In areas like evolution, vaccines, and climate change, the media have slowly cut back the amount of time and space they give to such irrational voices, and it’s time they do the same in their coverage of GMOs, Kloor says. But part of the problem, he has suggested, is that journalists “play favorites.” Skeptics of evolution, vaccines, and climate change tend to be on the political right, he points out, whereas many opponents of GMOs are liberals and progressives for whom reporters have greater sympathy and affinity.

Whatever the case may be, none of this is to suggest that people should take it for granted that GMOs are totally benign, that scientists shouldn’t scrutinize their impact on human health and the environment, or that they are a panacea for problems like world hunger and malnutrition. And Kloor has his fair share of detractors, to be sure. But there are rational ways to cover the concerns about GMOs, and irrational ways, and the latter have been far too common.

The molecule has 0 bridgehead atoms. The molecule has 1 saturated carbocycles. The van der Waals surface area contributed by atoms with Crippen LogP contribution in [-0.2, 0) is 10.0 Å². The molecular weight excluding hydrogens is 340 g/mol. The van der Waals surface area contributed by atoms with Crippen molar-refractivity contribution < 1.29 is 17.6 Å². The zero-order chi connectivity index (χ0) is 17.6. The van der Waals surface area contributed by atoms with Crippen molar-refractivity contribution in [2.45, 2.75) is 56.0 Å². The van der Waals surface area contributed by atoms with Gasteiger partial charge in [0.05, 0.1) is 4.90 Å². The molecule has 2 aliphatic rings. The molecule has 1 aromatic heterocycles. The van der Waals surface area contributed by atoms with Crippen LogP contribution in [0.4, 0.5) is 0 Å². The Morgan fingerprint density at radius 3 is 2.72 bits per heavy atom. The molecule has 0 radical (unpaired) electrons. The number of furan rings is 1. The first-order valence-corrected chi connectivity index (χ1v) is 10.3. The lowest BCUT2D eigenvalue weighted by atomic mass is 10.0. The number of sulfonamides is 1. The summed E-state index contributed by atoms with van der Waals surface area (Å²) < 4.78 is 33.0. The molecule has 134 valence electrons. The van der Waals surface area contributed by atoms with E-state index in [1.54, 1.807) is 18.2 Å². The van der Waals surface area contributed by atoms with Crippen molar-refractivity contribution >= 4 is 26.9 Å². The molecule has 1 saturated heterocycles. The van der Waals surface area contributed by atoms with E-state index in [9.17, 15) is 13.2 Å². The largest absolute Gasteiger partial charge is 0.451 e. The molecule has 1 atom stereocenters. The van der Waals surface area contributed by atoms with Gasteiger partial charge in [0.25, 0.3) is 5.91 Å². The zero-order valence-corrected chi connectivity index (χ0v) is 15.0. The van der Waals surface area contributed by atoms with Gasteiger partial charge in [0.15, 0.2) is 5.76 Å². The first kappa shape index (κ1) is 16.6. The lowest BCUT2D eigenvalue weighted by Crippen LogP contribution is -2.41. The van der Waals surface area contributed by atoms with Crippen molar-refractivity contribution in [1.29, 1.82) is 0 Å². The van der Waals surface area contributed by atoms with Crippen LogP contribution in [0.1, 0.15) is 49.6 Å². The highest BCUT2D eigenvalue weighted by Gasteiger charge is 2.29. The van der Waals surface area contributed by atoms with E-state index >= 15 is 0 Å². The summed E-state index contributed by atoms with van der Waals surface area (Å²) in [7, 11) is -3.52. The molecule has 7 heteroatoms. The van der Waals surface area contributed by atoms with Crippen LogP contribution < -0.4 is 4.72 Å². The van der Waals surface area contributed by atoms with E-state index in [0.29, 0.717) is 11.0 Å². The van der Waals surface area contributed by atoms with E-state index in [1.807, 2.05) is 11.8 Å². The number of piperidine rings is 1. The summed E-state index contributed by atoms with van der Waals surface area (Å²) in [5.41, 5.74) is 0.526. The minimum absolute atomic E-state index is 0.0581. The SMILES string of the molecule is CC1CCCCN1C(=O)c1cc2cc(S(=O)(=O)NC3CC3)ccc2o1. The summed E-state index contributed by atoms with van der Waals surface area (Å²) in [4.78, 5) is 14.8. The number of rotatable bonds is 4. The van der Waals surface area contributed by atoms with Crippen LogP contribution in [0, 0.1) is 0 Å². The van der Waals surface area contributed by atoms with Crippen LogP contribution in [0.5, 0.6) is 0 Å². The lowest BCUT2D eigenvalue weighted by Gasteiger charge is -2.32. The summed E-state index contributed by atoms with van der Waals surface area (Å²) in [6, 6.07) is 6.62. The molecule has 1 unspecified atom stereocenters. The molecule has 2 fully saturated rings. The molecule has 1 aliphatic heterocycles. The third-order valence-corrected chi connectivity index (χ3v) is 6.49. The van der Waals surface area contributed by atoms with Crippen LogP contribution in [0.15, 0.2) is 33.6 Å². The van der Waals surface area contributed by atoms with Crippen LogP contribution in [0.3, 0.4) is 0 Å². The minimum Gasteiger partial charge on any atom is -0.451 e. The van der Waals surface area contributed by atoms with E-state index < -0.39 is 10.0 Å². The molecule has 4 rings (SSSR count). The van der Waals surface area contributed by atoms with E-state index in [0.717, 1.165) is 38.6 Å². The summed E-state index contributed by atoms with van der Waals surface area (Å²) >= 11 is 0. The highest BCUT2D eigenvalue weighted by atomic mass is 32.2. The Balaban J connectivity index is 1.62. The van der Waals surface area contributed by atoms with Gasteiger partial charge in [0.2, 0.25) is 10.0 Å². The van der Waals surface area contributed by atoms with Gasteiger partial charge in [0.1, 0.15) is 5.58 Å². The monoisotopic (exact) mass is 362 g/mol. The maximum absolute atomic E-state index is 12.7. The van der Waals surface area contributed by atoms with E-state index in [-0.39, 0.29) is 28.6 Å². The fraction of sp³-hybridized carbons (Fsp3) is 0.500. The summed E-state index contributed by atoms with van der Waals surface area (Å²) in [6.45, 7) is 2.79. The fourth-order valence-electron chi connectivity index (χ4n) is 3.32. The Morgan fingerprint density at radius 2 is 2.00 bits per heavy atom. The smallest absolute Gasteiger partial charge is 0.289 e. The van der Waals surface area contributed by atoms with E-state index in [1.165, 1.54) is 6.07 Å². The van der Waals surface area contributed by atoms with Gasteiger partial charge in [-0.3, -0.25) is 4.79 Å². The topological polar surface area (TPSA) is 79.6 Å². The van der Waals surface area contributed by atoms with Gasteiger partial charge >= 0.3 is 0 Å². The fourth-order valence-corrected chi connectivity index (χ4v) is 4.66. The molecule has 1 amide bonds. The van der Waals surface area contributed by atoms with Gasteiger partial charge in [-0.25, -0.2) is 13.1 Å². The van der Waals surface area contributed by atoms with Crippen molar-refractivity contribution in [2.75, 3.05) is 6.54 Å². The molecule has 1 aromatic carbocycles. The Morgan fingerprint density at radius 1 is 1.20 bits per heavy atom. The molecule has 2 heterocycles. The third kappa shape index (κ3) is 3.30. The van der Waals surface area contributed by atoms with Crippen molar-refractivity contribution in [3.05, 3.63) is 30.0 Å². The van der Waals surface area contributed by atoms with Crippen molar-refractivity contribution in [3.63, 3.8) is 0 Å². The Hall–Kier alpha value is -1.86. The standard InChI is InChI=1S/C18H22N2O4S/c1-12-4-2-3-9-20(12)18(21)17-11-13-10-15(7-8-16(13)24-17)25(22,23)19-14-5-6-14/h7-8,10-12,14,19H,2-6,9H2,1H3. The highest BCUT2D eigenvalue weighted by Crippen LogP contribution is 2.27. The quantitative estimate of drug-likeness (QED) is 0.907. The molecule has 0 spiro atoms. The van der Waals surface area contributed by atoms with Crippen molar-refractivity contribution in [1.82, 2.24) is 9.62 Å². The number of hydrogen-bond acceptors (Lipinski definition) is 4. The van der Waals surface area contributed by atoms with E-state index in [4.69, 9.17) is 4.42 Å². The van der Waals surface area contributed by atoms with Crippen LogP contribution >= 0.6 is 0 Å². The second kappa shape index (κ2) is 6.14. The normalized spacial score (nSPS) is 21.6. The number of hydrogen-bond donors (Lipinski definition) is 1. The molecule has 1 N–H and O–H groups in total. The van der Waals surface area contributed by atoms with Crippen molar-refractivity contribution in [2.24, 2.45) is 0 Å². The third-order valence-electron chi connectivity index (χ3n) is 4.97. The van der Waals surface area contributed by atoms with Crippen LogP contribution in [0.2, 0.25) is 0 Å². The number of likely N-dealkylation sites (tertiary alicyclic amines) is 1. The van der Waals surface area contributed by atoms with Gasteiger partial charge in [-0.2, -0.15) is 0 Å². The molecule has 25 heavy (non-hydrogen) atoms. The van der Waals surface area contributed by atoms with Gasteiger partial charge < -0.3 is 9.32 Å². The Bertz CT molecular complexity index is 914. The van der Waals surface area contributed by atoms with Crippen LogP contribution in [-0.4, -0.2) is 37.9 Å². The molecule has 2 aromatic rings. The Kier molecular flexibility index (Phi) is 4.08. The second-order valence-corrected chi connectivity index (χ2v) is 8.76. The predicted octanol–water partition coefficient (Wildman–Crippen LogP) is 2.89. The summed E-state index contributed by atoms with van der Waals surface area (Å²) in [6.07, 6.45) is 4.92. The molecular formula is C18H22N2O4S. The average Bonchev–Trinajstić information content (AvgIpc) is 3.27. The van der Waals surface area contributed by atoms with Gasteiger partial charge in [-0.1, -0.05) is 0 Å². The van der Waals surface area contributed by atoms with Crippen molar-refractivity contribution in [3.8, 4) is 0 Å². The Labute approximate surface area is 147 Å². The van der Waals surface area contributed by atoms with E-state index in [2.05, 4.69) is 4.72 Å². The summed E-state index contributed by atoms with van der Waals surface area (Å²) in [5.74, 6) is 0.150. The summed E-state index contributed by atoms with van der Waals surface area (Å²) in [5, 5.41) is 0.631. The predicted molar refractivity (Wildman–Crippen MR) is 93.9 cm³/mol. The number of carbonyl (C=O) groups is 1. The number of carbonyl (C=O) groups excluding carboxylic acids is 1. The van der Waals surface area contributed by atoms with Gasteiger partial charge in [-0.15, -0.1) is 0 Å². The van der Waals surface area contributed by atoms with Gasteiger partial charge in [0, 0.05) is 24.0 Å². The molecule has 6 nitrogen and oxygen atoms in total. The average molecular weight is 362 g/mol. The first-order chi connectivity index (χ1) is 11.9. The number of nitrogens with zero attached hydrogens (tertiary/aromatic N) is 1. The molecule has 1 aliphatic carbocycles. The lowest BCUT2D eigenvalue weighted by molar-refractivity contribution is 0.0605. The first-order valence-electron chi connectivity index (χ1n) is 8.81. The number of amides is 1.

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Curtis Brainard is the editor of The Observatory, CJR's online critique of science and environment reporting. Follow him on Twitter @cbrainard.